Microsoft word - summary of mitu research programme final.doc

Mwanza Intervention Trials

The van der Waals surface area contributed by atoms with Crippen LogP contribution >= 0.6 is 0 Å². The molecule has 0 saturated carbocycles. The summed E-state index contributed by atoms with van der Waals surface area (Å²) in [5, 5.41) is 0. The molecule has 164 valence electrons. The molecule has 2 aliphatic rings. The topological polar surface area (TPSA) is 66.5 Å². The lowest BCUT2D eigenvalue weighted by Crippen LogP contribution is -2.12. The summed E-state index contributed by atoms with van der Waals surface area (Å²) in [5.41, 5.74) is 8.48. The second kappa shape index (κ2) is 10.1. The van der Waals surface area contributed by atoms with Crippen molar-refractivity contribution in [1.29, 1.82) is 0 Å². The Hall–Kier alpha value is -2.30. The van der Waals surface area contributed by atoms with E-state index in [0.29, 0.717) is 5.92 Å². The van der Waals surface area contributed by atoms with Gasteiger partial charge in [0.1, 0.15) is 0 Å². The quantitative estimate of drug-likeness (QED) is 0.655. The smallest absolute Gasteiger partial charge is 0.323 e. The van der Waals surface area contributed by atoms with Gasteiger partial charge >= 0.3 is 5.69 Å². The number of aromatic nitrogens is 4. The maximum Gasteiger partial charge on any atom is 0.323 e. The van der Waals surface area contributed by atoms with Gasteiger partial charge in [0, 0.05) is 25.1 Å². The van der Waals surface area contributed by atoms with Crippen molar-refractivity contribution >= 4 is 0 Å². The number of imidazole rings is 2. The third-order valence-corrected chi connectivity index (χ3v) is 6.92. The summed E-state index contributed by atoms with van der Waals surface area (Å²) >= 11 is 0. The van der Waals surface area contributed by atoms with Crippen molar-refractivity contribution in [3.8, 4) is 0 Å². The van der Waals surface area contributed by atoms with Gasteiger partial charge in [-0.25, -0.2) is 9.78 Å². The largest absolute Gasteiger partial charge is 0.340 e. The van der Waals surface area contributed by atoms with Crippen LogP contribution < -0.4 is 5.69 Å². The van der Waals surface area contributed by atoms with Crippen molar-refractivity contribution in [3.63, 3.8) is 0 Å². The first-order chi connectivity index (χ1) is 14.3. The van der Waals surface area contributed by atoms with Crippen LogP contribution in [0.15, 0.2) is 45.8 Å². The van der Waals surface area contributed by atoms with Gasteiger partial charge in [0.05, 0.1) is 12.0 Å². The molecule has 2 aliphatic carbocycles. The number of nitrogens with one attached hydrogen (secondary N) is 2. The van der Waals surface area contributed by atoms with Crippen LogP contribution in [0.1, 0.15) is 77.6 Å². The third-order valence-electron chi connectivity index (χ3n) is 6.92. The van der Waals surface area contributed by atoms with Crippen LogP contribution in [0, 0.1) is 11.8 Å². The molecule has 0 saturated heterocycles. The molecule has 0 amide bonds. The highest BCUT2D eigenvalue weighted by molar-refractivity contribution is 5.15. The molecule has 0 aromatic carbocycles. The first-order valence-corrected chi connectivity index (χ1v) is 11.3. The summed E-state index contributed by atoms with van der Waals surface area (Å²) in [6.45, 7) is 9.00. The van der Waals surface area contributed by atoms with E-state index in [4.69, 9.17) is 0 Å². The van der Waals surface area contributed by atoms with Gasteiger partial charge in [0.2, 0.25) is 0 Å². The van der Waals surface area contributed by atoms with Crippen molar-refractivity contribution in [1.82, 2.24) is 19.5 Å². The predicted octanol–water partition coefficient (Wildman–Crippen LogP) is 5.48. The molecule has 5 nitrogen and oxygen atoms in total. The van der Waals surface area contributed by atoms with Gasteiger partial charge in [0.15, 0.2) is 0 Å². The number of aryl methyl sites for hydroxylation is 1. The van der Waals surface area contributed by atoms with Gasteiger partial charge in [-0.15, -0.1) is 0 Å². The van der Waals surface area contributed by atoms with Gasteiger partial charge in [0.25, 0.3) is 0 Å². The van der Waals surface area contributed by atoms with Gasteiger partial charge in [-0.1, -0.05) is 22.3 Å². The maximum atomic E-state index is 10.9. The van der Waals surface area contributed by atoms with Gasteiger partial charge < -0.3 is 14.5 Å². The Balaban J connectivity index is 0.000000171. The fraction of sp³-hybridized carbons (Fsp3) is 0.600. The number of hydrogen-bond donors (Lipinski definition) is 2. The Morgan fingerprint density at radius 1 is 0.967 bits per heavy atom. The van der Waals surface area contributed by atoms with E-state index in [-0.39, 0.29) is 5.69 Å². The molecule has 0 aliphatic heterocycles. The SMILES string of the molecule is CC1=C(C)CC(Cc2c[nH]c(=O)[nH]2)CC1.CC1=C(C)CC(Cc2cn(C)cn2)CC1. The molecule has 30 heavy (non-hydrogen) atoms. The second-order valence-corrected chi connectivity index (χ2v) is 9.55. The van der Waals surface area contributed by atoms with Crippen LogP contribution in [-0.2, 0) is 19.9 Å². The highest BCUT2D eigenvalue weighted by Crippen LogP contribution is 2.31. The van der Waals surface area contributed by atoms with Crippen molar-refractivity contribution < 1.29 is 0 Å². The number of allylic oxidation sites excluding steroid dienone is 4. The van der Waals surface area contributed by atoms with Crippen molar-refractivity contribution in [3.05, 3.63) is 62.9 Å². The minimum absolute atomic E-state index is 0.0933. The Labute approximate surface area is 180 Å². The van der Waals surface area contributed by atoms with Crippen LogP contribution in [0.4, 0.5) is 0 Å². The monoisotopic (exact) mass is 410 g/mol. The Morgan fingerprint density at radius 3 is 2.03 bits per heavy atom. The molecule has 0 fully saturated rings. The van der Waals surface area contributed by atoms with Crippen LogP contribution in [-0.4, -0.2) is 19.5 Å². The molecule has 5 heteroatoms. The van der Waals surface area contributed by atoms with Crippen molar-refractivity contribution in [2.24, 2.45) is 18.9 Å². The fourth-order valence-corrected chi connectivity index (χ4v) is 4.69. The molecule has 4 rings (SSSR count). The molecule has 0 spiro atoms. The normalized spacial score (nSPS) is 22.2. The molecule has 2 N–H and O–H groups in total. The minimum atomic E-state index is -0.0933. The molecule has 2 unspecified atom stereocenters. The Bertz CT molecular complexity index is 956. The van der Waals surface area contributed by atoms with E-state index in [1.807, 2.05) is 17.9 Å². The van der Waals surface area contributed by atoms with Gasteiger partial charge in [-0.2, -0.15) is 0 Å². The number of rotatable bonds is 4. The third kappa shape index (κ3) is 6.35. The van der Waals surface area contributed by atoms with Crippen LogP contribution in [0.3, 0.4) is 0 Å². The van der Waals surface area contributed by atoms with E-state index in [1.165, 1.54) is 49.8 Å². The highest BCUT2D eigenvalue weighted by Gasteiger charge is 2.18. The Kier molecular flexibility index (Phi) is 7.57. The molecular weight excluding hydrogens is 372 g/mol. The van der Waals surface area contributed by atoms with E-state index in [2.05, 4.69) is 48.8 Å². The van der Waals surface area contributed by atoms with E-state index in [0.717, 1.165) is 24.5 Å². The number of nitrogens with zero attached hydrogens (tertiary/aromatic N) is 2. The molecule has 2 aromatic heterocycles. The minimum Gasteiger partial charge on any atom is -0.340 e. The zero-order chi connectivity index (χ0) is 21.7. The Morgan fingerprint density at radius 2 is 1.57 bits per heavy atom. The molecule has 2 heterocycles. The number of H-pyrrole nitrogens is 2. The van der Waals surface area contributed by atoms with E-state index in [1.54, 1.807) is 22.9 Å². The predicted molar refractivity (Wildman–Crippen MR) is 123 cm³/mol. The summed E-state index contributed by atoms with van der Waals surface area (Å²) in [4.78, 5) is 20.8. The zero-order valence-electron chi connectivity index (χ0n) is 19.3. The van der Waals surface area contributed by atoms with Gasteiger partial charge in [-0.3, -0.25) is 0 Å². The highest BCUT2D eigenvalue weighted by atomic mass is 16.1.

The Mwanza Intervention Trials Unit (MITU) builds on a long history of collaborative research on HIV and related infections in Mwanza and other neighbouring regions in North-western Tanzania. This collaboration involves the Tanzania National Institute for Medical Research (NIMR), and the London School of Hygiene and Tropical Medicine (LSHTM). The Unit is located in a new building on the NIMR campus in Mwanza City. Since its inception in the late 80’s, the research collaboration has focused mainly on the development and evaluation of interventions against HIV and other sexual health problems, generally through the conduct of randomised controlled trials. A series of groundbreaking studies have been carried out on HIV prevention and related topics, that are widely known by the international scientific community. The first major HIV prevention trial, often known as “the Mwanza trial”, was conducted between 1990 and 1995. This study showed that improved treatment services for sexually transmitted infections (STIs) reduced HIV incidence in the general adult population by 40%. This was the first randomised trial anywhere in the world to demonstrate the impact of an intervention programme on HIV incidence in the general adult population. The findings of this trial have had a substantial influence on AIDS control policies in many parts of the world. This was followed by a further community-randomised trial (MEMA kwa Vijana), to measure the impact of adolescent sexual and reproductive health interventions. The interventions comprised of school-based sexual health education delivered through teacher-led, peer-assisted classroom sessions, combined with the provision of youth-friendly reproductive health services at local government clinics, youth condom promotion and distribution, and supportive community-wide activities. The trial was conducted in 20 rural communities, and the impact of the intervention was assessed in a cohort of over 9,000 adolescents aged 14 years and over at recruitment. The first phase of the trial commenced in 1998 and was completed in 2002. Results of the impact evaluation in 2001-2 (three years after the start of the intervention) showed that the intervention had led to significant improvements in knowledge, reported attitudes and some reported sexual behaviours, but did not lead to a significant reduction in the rates of HIV infection and prevalence of HSV-2 and other STIs. A further survey to evaluate the long-term impact of the intervention was completed in 2008 (eight years after the start of the intervention). This survey showed that the correct knowledge and desirable reported attitudes related to sexual risk were higher in intervention communities than in comparison communities. However, there was no evidence that the intervention led to a reduction or increase in the prevalence of HIV infection, HSV-2 and other primary biological outcomes. Recently, we completed another trial designed to assess the impact of long-term suppression of Herpes simplex virus type 2 (HSV-2) infection, using a standard regimen of acyclovir, on HIV-1 acquisition. This trial was also designed to examine the long-term effect of HSV-2 suppressive therapy on detection and quantity of HIV-1 RNA in the genital secretions. There is evidence that the sexual transmission of HIV is enhanced in the presence of HSV-2, the main causative agent for genital herpes. In this trial, females aged 16 to 35 years (N=821) in 19 communities in northwest Tanzania who worked in bars, guesthouses, and other food and recreational facilities were enrolled between January 2004 and May 2006. Results from this trial showed that there was no significant effect of twice-daily treatment with acyclovir on the incidence of HIV infection among the participants in this study. There was also little evidence of an effect of acyclovir on either detection or quantity of cervicovaginal HIV-1 RNA, indicating that this was not a viable public health intervention for prevention of HIV infection. Following on from this research, two large randomised controlled trials are now in progress. Microbicides have the potential to put the power of protection from HIV infection into the hands of women and minimise the impact of the epidemic among women. MITU is conducting a phase III randomised, double-blind, placebo-controlled trial to evaluate the safety and efficacy of a candidate vaginal microbicide known as PRO 2000/5 in prevention of HIV among high-risk women. This study is conducted at six sites in sub-Saharan Africa, including the Mwanza site, as part of a DFID supported consortium of UK and African institutions for a Microbicides Development programme (MDP). Between 2006 and 2008, 9,392 women were enrolled across the six sites and follow-up was completed in July 2009. The second trial is being carried out in Mwanza to evaluate the immunogenicity and safety of a vaccine against human papillomavirus (HPV) types 16 and 18. Up to 70% of cervical cancer cases are caused by HPV types 16 and 18. Therefore the development of vaccines to prevent infections with those types of virus would be of great value. The trial has enrolled over 300 women, 10 to 25 years of age, are randomised into two groups; one group will receive 3 doses of vaccine against HPV-16 and HPV-18 and one group will receive a placebo. The response and safety of the vaccine at different points in time over a year and for various age groups will be evaluated, and information about risk factors for occurrence of HPV and other STIs will be collected. In addition to the above clinical trials, a number of observational studies are ongoing in Mwanza. This includes a prospective cohort study of women at increased risk of HIV (Women’s Health Project) at two major mining sites and one site along a major highway in Mwanza and Shinyanga regions. This study aims to estimate HIV incidence and assess feasibility of conducting future trials of HIV interventions in this population, including trials of candidate microbicide products. Within this cohort, we are conducting a sub-study to describe and quantify the types of intravaginal practices (IVP) among women in the study, and investigate the relationships between IVP and other STIs, including HIV infection. We are also strengthening local research capacity and conducting observational studies in preparation for clinical trials of candidate HIV vaccines. The studies aim to characterise high-risk populations in Mwanza and Moshi; and to determine the distribution of HIV-1 genotypes and the immunological and genetic factors that could confer resistance to HIV or slow down the progression of HIV disease.